Proxying HTTP requests in ASP.NET Core using Kestrel

Posted on Saturday, 02 Jul 2016

A bit of a short post this week but hopefully one that will save some a bit of googling!

Recently I've been doing a lot of ASP.NET Core MVC and in one project I've been working on I have an admin login area. My first instinct was to create the login section as an Area within the main application project.

Creating a login area in the same application would work, but other than sharing an /admin/ path it really was a completely separate application. It has different concerns, a completely different UI (in this instance it's an Angular 2 application talking to a back-end API). For these reasons, creating the admin section as an MVC Area just felt wrong - so I began to look at what Kestrel could offer in terms of proxying requests to another application. This way I could keep my user facing website as one project and the administration area as another, allowing them to grow independent of one another.

Whilst proxying requests is possible in IIS, I was keen to use Kestrel as I'd like the option of hosting the application across various platforms, so I was keen to see what Kestrel had to offer.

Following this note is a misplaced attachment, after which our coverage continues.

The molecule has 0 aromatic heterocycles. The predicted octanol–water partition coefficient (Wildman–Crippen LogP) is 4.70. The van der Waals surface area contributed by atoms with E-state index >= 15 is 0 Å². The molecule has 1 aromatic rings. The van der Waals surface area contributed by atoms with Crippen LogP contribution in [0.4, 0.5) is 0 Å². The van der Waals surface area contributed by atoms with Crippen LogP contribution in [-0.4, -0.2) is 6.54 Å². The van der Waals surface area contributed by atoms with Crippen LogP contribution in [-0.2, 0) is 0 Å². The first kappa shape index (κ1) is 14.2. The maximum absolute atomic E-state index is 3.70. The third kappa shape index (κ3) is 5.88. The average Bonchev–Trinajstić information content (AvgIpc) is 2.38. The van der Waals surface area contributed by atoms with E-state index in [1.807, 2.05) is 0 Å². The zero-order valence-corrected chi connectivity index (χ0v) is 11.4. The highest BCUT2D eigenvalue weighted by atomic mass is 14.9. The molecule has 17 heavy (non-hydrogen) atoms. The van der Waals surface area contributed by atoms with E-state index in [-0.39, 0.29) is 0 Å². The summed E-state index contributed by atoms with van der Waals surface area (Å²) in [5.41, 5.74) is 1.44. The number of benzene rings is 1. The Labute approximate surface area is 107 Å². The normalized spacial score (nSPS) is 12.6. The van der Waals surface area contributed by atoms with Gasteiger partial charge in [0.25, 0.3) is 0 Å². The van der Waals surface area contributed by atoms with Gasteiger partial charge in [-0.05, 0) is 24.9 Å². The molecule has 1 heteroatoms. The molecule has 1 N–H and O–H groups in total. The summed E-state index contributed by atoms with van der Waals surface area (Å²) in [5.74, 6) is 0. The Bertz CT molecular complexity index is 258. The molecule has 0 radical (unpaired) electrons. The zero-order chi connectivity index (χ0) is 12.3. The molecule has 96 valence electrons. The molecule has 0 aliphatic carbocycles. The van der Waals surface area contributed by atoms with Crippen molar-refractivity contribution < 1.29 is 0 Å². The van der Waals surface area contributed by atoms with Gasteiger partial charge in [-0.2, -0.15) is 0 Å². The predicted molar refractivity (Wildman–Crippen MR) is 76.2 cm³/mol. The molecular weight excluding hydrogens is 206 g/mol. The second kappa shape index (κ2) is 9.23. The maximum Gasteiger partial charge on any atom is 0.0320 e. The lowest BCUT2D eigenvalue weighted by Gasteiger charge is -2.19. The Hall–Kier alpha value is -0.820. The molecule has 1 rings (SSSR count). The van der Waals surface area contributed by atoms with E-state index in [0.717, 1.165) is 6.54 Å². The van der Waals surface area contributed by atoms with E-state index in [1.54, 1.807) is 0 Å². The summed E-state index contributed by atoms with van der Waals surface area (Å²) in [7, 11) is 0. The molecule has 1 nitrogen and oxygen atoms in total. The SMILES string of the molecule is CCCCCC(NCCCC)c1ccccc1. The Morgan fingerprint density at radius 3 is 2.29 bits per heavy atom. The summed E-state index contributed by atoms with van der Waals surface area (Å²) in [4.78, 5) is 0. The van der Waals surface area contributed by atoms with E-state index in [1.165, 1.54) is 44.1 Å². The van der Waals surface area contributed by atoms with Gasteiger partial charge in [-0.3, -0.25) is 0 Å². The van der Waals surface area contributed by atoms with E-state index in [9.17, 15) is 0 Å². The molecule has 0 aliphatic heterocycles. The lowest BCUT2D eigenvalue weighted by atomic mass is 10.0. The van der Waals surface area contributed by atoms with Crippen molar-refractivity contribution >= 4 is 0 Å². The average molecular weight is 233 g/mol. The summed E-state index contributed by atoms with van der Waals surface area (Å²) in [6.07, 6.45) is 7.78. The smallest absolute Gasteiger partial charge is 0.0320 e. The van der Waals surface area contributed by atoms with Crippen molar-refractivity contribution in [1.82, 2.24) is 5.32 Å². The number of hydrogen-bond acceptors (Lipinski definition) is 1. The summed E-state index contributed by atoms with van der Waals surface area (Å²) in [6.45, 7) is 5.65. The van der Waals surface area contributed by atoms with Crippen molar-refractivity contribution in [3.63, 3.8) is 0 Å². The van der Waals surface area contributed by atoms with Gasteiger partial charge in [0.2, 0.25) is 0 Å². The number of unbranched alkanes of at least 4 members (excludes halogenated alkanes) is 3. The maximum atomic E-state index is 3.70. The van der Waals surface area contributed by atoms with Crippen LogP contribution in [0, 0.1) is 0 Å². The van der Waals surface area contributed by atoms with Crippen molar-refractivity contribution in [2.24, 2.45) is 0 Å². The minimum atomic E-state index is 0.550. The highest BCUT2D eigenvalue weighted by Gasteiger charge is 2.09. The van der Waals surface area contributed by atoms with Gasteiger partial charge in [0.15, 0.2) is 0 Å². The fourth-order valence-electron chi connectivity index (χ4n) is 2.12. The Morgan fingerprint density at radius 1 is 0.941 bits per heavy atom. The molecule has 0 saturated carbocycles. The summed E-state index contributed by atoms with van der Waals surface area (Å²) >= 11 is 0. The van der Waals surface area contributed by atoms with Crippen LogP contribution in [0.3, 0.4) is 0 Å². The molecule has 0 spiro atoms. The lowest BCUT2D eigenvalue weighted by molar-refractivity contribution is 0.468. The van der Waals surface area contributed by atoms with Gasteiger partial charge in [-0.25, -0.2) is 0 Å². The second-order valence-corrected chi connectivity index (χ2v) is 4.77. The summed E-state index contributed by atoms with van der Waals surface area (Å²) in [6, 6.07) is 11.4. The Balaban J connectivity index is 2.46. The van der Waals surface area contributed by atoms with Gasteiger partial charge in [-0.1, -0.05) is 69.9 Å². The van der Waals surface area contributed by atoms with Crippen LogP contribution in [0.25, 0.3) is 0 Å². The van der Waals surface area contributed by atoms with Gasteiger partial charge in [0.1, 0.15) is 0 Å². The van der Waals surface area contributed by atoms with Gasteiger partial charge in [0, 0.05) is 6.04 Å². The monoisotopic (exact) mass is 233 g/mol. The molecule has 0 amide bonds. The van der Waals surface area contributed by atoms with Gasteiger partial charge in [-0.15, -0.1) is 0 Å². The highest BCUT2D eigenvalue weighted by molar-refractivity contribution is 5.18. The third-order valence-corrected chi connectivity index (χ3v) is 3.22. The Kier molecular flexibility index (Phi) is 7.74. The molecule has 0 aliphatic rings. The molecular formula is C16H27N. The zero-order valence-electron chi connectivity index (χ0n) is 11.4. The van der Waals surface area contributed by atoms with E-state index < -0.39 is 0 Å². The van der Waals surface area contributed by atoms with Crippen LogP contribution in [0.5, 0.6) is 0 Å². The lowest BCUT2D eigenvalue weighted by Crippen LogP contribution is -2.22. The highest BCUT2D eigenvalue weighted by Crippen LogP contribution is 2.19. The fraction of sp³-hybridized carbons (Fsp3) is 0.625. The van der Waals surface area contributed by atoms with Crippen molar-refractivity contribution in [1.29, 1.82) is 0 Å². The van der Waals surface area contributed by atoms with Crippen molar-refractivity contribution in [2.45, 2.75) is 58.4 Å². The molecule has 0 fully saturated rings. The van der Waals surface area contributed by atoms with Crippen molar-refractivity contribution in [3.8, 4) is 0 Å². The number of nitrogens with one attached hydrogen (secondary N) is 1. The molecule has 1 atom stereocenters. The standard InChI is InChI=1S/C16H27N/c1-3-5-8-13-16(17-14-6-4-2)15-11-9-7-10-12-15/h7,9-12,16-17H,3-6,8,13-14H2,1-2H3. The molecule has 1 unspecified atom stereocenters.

Enter the ASP.NET Core Proxy Middleware!

After a little digging it came to no surprise that there was some middleware that made proxying requests a breeze. The middleware approach to ASP.NET Core MVC lends itself to such a task and setup was so simple that I felt it merited a blog post.

After installing the Microsoft.AspNetCore.Proxy NuGet package via the "Install-Package Microsoft.AspNetCore.Proxy" command, all I had to do was hook the proxy middleware up to my pipeline using the MapWhen method within my application's Startup class:

// Startup.cs
public void Configure(IApplicationBuilder app, IHostingEnvironment env)
{
    ...

    app.MapWhen(IsAdminPath, builder => builder.RunProxy(new ProxyOptions
    {
        Scheme = "http",
        Host = "localhost",
        Port = "8081"
    }));

    ...

}

private static bool IsAdminPath(HttpContext httpContext)
{
    return httpContext.Request.Path.Value.StartsWith(@"/admin/", StringComparison.OrdinalIgnoreCase);
}

As you can see, all I'm doing is passing a method that checks the path begins with /admin/.

Once setup, all you need to do is set your second application (in this instance it's my admin application) to the configured port. You can do this within the Program class via the UseUrls extension method:

// Program.cs
public class Program
{
    public static void Main(string[] args)
    {
        var host = new WebHostBuilder()
            .UseKestrel()
            .UseContentRoot(Directory.GetCurrentDirectory())
            .UseUrls("http://localhost:8081")
            .UseIISIntegration()
            .UseStartup<Startup>()
            .Build();

        host.Run();
    }
}

Now, if you start up your application and navigate to /admin/ (or whatever path you've specified) the request should be proxied to your secondary application!

Happy coding!

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